In his new essay on aid, Owen Barder argues that policies to improve aid have - and continue to - rely too much on a planning paradigm that attempts to ignore, rather than change, the political economy of aid:
It is tempting to conclude that the answer is for donors to defer to the leadership of developing country governments, especially given the commitments to this in the Paris Declaration and the Accra Agenda for Action. But that assumes away the problem. The balance of power between donors and recipients converges on an equilibrium which balances the various interests of the givers and receivers of aid, and the implementing agents. If we find this equilibrium unsatisfactory, we have to change the determinants of the equilibrium, not simply try to move away from it.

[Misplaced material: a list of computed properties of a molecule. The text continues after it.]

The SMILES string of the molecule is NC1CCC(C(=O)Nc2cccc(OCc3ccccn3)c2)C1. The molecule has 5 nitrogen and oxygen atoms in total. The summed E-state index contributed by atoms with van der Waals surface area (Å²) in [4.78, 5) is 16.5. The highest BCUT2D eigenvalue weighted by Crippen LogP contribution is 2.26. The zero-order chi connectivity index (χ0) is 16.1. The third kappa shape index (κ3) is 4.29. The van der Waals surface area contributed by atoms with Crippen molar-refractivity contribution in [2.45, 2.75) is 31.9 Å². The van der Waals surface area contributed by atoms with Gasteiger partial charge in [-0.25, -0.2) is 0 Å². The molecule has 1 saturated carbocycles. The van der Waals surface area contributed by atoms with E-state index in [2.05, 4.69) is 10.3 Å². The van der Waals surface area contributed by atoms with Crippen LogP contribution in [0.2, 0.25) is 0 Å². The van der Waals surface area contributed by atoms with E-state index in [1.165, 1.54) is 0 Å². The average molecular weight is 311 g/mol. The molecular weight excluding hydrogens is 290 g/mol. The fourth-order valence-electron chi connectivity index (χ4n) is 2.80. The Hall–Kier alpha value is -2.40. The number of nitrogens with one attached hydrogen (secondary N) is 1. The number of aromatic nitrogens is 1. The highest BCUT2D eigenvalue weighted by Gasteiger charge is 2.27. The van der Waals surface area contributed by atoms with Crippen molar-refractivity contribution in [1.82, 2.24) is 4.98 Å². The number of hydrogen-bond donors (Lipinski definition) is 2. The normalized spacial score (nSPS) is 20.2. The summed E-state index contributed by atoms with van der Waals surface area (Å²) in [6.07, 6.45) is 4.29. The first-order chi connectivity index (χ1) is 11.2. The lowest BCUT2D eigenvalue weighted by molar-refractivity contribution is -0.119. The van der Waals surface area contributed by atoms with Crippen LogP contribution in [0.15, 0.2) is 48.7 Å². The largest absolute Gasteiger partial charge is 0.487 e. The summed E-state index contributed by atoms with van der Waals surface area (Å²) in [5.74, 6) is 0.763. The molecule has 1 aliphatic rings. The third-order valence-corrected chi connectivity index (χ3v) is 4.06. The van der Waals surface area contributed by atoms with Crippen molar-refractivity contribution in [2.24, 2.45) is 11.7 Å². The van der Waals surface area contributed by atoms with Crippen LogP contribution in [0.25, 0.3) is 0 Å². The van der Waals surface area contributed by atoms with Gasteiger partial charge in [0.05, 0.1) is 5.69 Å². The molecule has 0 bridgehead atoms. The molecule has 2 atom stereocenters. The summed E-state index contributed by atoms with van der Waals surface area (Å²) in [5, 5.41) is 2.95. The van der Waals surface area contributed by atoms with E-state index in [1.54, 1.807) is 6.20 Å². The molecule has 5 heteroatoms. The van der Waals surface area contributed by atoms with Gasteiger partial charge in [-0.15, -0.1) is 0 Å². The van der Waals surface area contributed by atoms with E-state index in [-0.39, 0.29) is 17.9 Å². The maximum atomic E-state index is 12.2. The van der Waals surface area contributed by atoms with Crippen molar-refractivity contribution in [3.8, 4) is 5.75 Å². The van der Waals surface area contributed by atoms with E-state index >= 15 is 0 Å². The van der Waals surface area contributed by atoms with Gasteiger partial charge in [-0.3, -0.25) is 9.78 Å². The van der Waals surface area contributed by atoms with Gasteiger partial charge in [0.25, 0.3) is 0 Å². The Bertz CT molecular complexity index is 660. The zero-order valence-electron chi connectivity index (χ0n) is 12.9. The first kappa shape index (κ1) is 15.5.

Barder posits a combination of market mechanisms, networked collaboration and collective regulation as more likely to herald the desired results than the hitherto pursued policy approaches. Such coordination, he argues, can improve accountability, reduce information asymmetries, and reduce principal-agent problems currently faced by donor agencies. In so doing, they can help to change the political economy of aid, and so move the political equilibrium.
Arguably Barder's most controversial suggestion is the unbundling of funding from aid management to create more explicit markets for aid delivery. What this means in practice is opening up contracts to competition among a range of aid delivery agencies, both public and private. Such competition could lead to greater specialisation and division of labour, incentives to define and measure results, etc.
The UNDP (among countless such aid agencies, to be sure!) must be reeling. What are your thoughts?
(PS. For more from Owen have a look at his blog, found here)